Date Added: 09.07.2021

Mins Read: 4 mins

Author: Josh Seaward

Driving footfall post pandemic: what can retailers do?

The presence of the pandemic has in many ways acted as the catalyst for the consistent decline of high street business. A decline we’ve been expecting for some time now.

Forced closures, lockdown restrictions and heightened anxiety have only accelerated the changes that ‘bricks and mortar’ retail spaces. Altering swiftly how we, as consumers, will shop for goods now and in the future.

The BBC reports more than 17,500 chain stores closed in Great Britain in 2020. Which averages 48 closures a day. So this holds the title for the worst year on record with many experts firmly believing the worst is yet to come.

People have found newer and more comfortable ways to shop to avoid the high street hustle and bustle. Which begs the question, so how do we return to shopping in person at all?

Alarm bells may be ringing for a lot of high street brands at the moment. But it’s not all doom and gloom for CHS managing director, Chris Southgate

Having a wealth of experience on the subject, Chris shares what methods he believes retailers can use to drive footfall post pandemic. And get their fair share of business as restrictions ease.

Embracing Omni-channel Post Pandemic:

The fall of the UK high street is partly due to a failure in keeping up with the digital age. However it’s when you combine this with COVID-19 restrictions the true recipe for disaster appears.

Not every high street retailer has suffered at the same level because a few notable names have managed to withstand the transition relatively well. How? By employing omni-channel strategies for their marketing.

Because in order for retailers to embrace an omni-channel experience for their future customers. They’ll first need to acknowledge the reality that the consumer journey now touches multiple different channels. And not fight changes no matter how different it might be to ‘business as usual’.

So retailers will need to begin providing a customer-first way of moving between different channels.. Because only when are they are present at all stages of the customer purchase journey – will they be driving footfall post pandemic.

Embracing Traditional Outreach

So all marketing data points to digital marketing channels as king in today’s world. Yet, Chris says high street retailers shouldn’t forget about the more traditional forms of customer outreach. Because in many instances, they remain one of the most effective methods of targeting customers – especially on a local level.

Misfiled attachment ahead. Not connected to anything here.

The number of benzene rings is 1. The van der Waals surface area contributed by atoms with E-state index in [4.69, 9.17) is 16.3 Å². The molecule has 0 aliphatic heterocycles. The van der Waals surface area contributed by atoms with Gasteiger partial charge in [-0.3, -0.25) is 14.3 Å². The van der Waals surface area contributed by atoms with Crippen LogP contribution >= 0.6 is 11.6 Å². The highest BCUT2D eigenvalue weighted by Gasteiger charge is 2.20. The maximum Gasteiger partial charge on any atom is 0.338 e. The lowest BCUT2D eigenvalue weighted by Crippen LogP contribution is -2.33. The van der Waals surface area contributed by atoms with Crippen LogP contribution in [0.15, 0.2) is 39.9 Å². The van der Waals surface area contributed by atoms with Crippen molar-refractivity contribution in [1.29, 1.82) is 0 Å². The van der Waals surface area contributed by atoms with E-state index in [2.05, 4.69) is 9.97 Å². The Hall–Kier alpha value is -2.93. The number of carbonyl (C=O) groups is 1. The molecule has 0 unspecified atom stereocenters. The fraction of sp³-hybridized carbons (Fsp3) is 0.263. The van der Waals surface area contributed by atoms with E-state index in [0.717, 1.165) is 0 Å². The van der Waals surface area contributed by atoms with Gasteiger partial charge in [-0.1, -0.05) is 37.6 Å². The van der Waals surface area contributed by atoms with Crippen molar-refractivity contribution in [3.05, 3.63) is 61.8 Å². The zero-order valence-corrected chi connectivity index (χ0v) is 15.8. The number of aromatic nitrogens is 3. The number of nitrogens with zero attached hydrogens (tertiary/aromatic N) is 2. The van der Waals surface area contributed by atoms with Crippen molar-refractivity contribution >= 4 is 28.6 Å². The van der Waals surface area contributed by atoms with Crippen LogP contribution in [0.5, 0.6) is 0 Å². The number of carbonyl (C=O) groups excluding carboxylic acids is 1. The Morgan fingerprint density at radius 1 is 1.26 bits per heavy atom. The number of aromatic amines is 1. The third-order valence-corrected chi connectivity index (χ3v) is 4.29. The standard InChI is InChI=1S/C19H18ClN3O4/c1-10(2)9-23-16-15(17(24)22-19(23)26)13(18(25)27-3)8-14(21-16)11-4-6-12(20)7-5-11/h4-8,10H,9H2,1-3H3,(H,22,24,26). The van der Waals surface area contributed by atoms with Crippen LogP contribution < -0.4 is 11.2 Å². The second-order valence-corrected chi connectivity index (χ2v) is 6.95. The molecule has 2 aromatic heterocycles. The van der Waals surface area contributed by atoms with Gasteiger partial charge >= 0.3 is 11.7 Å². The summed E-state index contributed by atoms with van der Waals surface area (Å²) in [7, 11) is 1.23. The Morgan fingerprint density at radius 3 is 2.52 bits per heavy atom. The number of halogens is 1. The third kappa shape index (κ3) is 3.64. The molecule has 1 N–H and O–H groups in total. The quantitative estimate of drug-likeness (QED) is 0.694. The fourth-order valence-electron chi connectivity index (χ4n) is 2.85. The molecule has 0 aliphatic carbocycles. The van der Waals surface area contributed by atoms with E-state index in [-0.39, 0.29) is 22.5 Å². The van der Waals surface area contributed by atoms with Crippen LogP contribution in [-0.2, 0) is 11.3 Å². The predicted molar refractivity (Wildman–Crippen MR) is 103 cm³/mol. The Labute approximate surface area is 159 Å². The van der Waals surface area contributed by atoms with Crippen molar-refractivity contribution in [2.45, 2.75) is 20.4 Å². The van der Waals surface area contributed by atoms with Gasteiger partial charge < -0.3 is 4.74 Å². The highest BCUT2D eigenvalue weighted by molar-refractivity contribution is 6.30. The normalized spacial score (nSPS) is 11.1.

By this we are referring to direct mail, door drops and leaflets. Marketing materials which still all hold the power to positively and affordably be driving footfall post-pandemic for an in-store business 

Only In-store

In addition to embracing the omni-channel experience, high street stores should encourage more footfall through creative in-store incentives and promotions.

This will obviously vary store to store, but a good example of this kind of marketing comes from the likes of B&Q, who received a huge increase in footfall following the launch of the “What’s in The Shed” campaign.

This campaign involved B&Q producing a ton of local printed collateral in branded envelopes – each guaranteeing a mystery gift to the beholder.

Lawnmowers, lazy spas, drill sets and discount coupons were all up for grabs – yet with one genius catch – the customers weren’t allowed to open it themselves! Physically claiming a prize involved going into a B&Q store for it to be revealed by an employee.

Anything opened outside the walls of B&Q had its content voided and, hey presto – they got people queuing.

Be Socially Inventive

The online social world and the bricks-and-mortar shop are now seen as complementary parts of the entire customer experience.

As such your social media and sales strategy should align together as much as possible. Retailers have a vast amount to gain from social media marketing – especially when it comes to driving footfall.

According to Sprout Social, if a person follows a brand on social media, they are 84% more likely to visit the physical store closest to their home over 80% more likely to choose that brand over a competitor.

Therefore as we approach the lifting of COVID-19 restrictions, implementing a range of social media tactics to also please their online audiences, should be a vital objective for high street brands in the coming months.

As such they will want activity with a higher reach to build more brand awareness amongst these audiences. Inclusive of sponsored promotions, influencer campaigns or promoted competitions.

In-person incentives through social platforms are a great way of driving in-store sales. Competition mechanics, exclusive information about in-store offers or events, promotional codes, check in and tagging discounts are just some of the tactics that return good results for driving footfall.

By sharing and broadcasting through livestreams you can also begin to acquaint your audience with the new (or old) in-store environment. Readying them in turn for a much anticipated high street return.

A good example of using social media to drive footfall comes from Brazilian clothing company C&A, who showed the number of likes each item of clothing had on Facebook in-store through small displays on the hangers. This allowed shoppers to receive real-time updates on the most popular items which influenced buying decisions.


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